It's so good that it's hard to believe that there was no equivalent during the 17 years since Giles Gordon and David Hughes's Best English Short Stories ceased publication in 1994. The first selection makes a very good beginning ... Highly Recommended.

-- Kate Saunders

Let's hope this series becomes an annual fixture.

-- Chris Power * The Guardian *

There is no more carefully chosen yet eclectic anthology series in existence in Britain today, and, what's more, I would advise anyone embarking on this year's stories to first cast an eye over Royle's fascinating introduction, in which he explains as much about the stories he didn't choose, but which almost made it into the anthology, as he does about the stories he does include.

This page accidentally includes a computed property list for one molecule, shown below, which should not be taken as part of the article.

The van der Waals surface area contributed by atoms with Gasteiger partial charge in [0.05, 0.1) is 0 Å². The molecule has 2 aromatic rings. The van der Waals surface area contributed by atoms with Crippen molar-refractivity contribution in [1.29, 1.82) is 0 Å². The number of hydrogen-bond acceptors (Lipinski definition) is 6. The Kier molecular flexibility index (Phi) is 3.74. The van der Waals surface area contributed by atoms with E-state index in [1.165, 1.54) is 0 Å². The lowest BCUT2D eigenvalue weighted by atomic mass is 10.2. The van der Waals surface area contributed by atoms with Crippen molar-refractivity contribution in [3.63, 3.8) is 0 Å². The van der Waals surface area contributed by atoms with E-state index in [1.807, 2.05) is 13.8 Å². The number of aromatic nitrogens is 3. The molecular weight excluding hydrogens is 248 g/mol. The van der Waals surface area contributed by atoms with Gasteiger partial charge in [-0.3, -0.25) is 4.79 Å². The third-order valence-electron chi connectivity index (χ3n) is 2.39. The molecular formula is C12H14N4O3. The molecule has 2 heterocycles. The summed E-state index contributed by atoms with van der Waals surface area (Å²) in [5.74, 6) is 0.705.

-- Susan Haigh * The Short Review *

About Nicholas Royle